• Laparoscopic Surgery

    What is Laparoscopic Surgery?

    Surgery by laparoscopic means are, “minimally invasive” (“Key-hole”) procedures commonly used to treat – amongst others – diseases of the gastrointestinal – and the biliary tract. Unlike traditional surgery on the colon or other intra abdominal organs where a long incision down the center of the abdomen is required, laparoscopic surgery requires only small “keyhole” incisions in the abdomen.  As a result, the person undergoing the procedure may experience less pain and scarring after surgery, and a more rapid recovery.

  • How is the procedure performed?

    Three or more small (5-10 mm) incisions are made in the abdomen to allow access ports to be inserted. The laparoscope and surgical instruments are inserted through these ports. The surgeon then uses the laparoscope, which transmits a picture of the abdominal organs on a video monitor, allowing the operation to be performed.

  • Operations performed by laparoscopic surgery:

    • Diseases of liver and gallbladder: Cysts or tumors of the liver as well as the gallbladder can be removed with this technique.
    • Hiatus hernia and reflux disease (> “Heart-burn”). This problem is solved by folding part of the stomach around the esophagus, thus creating the necessary tightness, which prevents stomach contents to escape into the gullet. 
    • Diseases of stomach and intestine. Stomach- or intestinal tumors can be dealt with by laparoscopic means.
    • Diverticulosis – Diverticulitis. Here the involved part of the colon is resected and the ends re-united by mechanical trans-anal anastomosis.
    • Right colectomy or Ileo-colectomy. During a right colectomy, the right side of the colon is removed. During an ileo-colectomy, the last segment of the small intestine - which is attached to the right side of the colon, called the ileum, is also removed. Used to remove cancers, noncancerous growths or polyps, and inflammation from Crohn's disease.
    • Total abdominal colectomy. Surgical removal of the large intestine. Used to treat ulcerative colitis, Crohn's disease, familial polyposis and possibly constipation.
    • Procto-sigmoidectomy. Surgical removal of a diseased section of the rectum and sigmoid colon. Used to treat cancers and noncancerous growths or polyps, and complications of diverticulitis.
    • Abdomino-perineal resection. Surgical removal of the anus, rectum and sigmoid colon. This is used to remove cancer in the lower rectum or in the anus, too close to the sphincter (control) muscles to allow resection and maintain continence of stool.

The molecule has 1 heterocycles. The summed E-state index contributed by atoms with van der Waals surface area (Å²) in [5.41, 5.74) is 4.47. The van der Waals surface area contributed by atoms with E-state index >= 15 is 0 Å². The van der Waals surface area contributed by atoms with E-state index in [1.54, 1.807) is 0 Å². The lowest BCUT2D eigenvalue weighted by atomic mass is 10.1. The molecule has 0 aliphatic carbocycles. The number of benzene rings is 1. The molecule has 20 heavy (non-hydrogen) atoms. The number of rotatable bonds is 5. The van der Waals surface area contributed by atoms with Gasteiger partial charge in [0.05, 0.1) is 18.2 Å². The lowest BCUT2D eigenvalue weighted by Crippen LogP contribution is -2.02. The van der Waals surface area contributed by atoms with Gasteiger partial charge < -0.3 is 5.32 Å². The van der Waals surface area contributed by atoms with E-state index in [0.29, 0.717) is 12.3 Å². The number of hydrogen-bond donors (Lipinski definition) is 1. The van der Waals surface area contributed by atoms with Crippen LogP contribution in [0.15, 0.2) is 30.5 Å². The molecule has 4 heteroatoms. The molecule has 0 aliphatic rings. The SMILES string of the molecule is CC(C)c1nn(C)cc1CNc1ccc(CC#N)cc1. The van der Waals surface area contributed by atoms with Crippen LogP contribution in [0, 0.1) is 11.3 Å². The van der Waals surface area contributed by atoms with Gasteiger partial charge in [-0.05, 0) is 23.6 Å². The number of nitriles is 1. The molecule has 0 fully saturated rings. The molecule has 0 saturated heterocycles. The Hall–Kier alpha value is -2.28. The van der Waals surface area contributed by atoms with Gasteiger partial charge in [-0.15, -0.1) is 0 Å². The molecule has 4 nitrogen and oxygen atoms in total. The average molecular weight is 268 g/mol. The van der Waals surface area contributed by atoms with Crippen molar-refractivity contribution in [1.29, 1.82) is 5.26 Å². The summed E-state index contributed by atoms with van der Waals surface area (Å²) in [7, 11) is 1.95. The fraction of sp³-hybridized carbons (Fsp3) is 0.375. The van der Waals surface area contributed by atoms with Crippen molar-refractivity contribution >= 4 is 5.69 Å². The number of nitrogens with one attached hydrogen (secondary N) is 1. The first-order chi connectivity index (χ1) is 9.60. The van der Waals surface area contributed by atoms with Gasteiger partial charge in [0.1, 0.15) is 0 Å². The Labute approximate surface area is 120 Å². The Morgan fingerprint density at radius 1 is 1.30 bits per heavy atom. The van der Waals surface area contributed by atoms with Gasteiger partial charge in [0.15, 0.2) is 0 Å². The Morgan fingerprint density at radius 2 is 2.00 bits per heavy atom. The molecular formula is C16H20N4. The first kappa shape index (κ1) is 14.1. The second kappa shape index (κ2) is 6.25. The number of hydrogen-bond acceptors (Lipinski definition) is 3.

• Surgical treatment of morbid obesity (gastric bypass or gastric sleeve). This reduces the size of the stomach and limits the amount of food that can be placed in the stomach.
  • What effect does laparoscopic surgery have on healing?

    Surgeons for a long time believed that the magnitude of the operation inside the abdomen determined the magnitude of the injury to the patient. Consequently, it was expected that after large operations such as the removal of the gallbladder, the repair of a hiatal hernia or the removal of part of the colon, that patients would require months to require. Indeed, after these operations when performed through large incisions, patients were disabled on average six to eight weeks or even longer. When we began to remove gallbladders laparoscopically using 5mm and two 11 mm incisions, we were surprised to find that the difficulty of removing the gallbladder did not influence the period of recovery. Recovery was determined by the size of the incisions. Patients that underwent laparoscopic surgery could usually leave the hospital is less than 24 hours after the operation and return to normal activity within one to two weeks. When we gained more experience and were able to perform other abdominal operations such as removing the spleen, repairing hiatal hernias and removing sections of the colon, we found the same thing. The patients recovered much more rapidly than after operations with large incisions. Patients typically stayed in the hospital about three days and returned to normal activity within two to three weeks.